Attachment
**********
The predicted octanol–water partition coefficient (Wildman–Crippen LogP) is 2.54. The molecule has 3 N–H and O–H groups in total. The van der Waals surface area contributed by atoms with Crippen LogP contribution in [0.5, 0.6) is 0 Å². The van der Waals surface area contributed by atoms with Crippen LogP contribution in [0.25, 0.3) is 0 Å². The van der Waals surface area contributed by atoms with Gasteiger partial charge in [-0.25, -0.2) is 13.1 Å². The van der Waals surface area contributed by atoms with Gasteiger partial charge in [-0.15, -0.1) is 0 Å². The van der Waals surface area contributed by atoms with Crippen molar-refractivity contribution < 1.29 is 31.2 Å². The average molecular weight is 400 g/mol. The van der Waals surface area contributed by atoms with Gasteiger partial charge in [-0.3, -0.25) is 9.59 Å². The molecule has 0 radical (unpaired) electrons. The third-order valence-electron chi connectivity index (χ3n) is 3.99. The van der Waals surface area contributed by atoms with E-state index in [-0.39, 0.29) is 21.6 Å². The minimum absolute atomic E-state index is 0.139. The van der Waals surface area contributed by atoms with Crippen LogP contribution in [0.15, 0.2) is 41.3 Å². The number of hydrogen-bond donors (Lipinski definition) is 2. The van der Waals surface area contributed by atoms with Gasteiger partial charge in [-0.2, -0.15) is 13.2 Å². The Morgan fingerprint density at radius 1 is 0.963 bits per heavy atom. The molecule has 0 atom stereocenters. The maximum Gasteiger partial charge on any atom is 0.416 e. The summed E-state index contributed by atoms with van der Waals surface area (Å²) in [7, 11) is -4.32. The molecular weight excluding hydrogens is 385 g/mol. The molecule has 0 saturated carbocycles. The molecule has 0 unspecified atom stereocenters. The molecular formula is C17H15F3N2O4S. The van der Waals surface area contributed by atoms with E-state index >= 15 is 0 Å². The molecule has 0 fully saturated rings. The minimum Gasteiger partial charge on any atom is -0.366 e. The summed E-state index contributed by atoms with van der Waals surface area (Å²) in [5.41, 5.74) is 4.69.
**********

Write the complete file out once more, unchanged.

The predicted octanol–water partition coefficient (Wildman–Crippen LogP) is 2.54. The molecule has 3 N–H and O–H groups in total. The van der Waals surface area contributed by atoms with Crippen LogP contribution in [0.5, 0.6) is 0 Å². The van der Waals surface area contributed by atoms with Crippen LogP contribution in [0.25, 0.3) is 0 Å². The van der Waals surface area contributed by atoms with Gasteiger partial charge in [-0.25, -0.2) is 13.1 Å². The van der Waals surface area contributed by atoms with Gasteiger partial charge in [-0.15, -0.1) is 0 Å². The van der Waals surface area contributed by atoms with Crippen molar-refractivity contribution < 1.29 is 31.2 Å². The average molecular weight is 400 g/mol. The van der Waals surface area contributed by atoms with Gasteiger partial charge in [-0.3, -0.25) is 9.59 Å². The molecule has 0 radical (unpaired) electrons. The third-order valence-electron chi connectivity index (χ3n) is 3.99. The van der Waals surface area contributed by atoms with E-state index in [-0.39, 0.29) is 21.6 Å². The minimum absolute atomic E-state index is 0.139. The van der Waals surface area contributed by atoms with Crippen LogP contribution in [0.15, 0.2) is 41.3 Å². The number of hydrogen-bond donors (Lipinski definition) is 2. The van der Waals surface area contributed by atoms with Gasteiger partial charge in [-0.2, -0.15) is 13.2 Å². The Morgan fingerprint density at radius 1 is 0.963 bits per heavy atom. The molecule has 0 atom stereocenters. The maximum Gasteiger partial charge on any atom is 0.416 e. The summed E-state index contributed by atoms with van der Waals surface area (Å²) in [7, 11) is -4.32. The molecular weight excluding hydrogens is 385 g/mol. The molecule has 0 saturated carbocycles. The molecule has 0 unspecified atom stereocenters. The molecular formula is C17H15F3N2O4S. The van der Waals surface area contributed by atoms with E-state index >= 15 is 0 Å². The molecule has 0 fully saturated rings. The minimum Gasteiger partial charge on any atom is -0.366 e. The summed E-state index contributed by atoms with van der Waals surface area (Å²) in [5.41, 5.74) is 4.69.